These days, you see lager everywhere. With brands like Budweiser and Molson Canadian on every shelf in every beer store in North America, we take the innovations these beers represent for granted. What I mean is simply this: before the invention of pilsner, all beer was dark and murky. Then the 1800s came along and a couple of things happened. First, the British refined the malting process, allowing them to produce paler malts than previously available.
It’s here that Josef Grolle came along. He learned the British way of producing paler malts and refined it, producing even paler malts. Around the same time, he acquired yeast from a monk. The beer he created was unlike anything anyone had seen at the time. It was pale, golden, delicious and miracle of miracles, crystal clear. Since then, Pilsner Urquell has become one of the most popular beers in Europe and one of the most imitated around the world.
In the glass, Pilsner Urquell is the color of honey. It’s crystal clear with a fluffy, snow white head. Carbonation is very light, as it should be for a pilsner of this type. Given the light carbonation, head retention is amazing. It lasts a good couple of minutes before beginning to dissipate. And when it does, the head leaves the requisite lacing as it follows my beer down the glass.
Taking a sniff, I get the sweet honey-ish aroma of malt, followed shortly by the grassy, hay-like, peppery aroma of hops. This is complimented by the aroma of biscuits or freshly baked bread. Each of these aromas are delicate, yet assertive. They conspire to create a luscious bouquet of aromas that serves only to entice you to take your first sip.
As I take that first sip, the first thing I pick up on is a soft, rounded palate that leads directly into the pilsner’s bone dry finish. I also notice a delicate malt flavor tying in to the aroma of biscuits I noticed before. That bone dry finish is supplemented nicely with the grassy, peppery, hop bitterness. Beneath that is a hint of flavor it took a while to identify. There’s a subtle hint of whole lemons buried beneath it all. You may think me mad for saying so, but look for it. I’m confident you’ll see it, too.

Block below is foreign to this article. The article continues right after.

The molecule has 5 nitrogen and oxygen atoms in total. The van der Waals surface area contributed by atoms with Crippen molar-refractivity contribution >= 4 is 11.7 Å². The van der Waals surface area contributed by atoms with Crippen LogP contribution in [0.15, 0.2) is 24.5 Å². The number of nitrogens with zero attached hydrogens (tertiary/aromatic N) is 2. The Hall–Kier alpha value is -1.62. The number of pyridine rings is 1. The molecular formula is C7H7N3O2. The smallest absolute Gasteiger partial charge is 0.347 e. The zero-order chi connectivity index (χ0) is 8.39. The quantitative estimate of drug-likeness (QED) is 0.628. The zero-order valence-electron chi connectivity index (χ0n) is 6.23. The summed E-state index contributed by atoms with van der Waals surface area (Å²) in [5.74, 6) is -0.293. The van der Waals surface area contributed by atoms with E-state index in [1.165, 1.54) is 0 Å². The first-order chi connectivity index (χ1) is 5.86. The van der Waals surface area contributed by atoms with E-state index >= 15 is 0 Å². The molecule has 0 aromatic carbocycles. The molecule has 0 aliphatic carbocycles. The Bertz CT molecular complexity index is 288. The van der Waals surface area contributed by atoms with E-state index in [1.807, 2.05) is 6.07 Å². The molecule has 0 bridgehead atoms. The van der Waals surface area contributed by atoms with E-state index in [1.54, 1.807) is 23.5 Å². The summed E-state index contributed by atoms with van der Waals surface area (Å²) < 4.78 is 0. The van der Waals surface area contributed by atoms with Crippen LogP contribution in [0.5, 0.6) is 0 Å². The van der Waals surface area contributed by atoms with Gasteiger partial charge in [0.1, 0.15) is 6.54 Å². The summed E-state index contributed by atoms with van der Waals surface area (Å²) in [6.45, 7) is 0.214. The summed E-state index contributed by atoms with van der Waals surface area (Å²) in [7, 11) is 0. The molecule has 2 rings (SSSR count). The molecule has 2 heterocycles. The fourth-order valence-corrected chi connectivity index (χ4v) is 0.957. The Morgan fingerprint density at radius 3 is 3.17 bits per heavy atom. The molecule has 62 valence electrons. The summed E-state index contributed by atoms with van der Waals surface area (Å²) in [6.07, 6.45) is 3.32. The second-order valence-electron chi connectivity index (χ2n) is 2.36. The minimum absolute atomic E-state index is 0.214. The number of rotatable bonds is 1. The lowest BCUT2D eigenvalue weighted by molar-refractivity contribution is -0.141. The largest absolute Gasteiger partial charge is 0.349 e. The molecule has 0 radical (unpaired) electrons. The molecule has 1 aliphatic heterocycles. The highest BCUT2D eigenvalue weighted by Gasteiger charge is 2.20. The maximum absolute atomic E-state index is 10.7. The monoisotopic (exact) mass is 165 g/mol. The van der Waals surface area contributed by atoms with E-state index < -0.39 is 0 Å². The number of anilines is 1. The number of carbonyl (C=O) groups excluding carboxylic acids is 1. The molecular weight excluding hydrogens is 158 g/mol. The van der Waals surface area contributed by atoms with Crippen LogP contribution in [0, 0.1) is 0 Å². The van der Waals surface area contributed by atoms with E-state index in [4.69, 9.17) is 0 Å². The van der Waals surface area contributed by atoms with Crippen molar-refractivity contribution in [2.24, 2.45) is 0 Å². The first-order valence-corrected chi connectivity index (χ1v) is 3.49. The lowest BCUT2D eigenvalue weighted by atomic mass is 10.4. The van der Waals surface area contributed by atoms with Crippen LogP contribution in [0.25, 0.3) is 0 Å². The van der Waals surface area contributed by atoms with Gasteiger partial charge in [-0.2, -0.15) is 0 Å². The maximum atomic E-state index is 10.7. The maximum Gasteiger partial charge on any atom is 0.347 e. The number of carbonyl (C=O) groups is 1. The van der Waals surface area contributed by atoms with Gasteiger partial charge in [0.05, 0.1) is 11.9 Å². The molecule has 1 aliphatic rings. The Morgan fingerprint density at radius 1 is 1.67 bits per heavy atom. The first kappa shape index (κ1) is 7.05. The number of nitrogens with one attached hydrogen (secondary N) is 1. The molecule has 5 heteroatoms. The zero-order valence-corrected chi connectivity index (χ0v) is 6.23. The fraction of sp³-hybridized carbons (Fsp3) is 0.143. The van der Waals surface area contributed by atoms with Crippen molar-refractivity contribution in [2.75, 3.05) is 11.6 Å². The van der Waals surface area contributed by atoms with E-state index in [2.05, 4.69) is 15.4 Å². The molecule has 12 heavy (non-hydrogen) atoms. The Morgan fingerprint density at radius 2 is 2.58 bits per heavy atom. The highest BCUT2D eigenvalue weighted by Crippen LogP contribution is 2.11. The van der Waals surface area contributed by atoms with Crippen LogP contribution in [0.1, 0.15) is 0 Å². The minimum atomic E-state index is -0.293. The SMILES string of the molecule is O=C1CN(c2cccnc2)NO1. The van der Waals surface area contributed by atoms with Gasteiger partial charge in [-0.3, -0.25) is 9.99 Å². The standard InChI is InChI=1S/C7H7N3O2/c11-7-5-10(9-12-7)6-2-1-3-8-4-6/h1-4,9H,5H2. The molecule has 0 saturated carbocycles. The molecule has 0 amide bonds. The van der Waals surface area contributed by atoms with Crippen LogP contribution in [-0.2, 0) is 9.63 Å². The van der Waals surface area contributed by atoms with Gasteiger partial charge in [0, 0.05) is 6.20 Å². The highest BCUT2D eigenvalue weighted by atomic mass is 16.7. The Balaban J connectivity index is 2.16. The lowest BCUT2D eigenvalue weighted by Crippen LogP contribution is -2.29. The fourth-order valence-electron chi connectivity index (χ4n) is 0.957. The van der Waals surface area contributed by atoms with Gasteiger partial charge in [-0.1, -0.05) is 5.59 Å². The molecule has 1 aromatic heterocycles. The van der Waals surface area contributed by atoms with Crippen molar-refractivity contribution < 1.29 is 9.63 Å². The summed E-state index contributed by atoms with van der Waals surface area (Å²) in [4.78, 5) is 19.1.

Overall, I can’t help but find Pilsner Urquell to be anything but complex, flavorful, full bodied, exquisitely balanced, and delicious. There are so many elements to this pilsner’s flavor and aroma, and they are somehow harmoniously balanced. Pilsner Urquell is not only a great beer to drink on a hot summer day, but any day when you want a beer to taste and savour as well as refresh. I can’t help but give Pilsner Urquell a 9.5 out of 10.
As I drink Pilsner Urquell, I think about what meals this pilsner would go well with. As a Czech pilsner, it goes particularly well with pasta and cream sauce, cream based soups and white fish. The pilsner’s flavors will marry nicely with the delicate flavor of the sauces, soups and fish. The bitter finish will cut through their fat content the same way you’d expect a tart wine to do. Roast chicken or chicken breasts can enjoy the same pairings. If you wanted to have Pilsner Urquell with cheese, I might recommend pairing it with Ardrahan.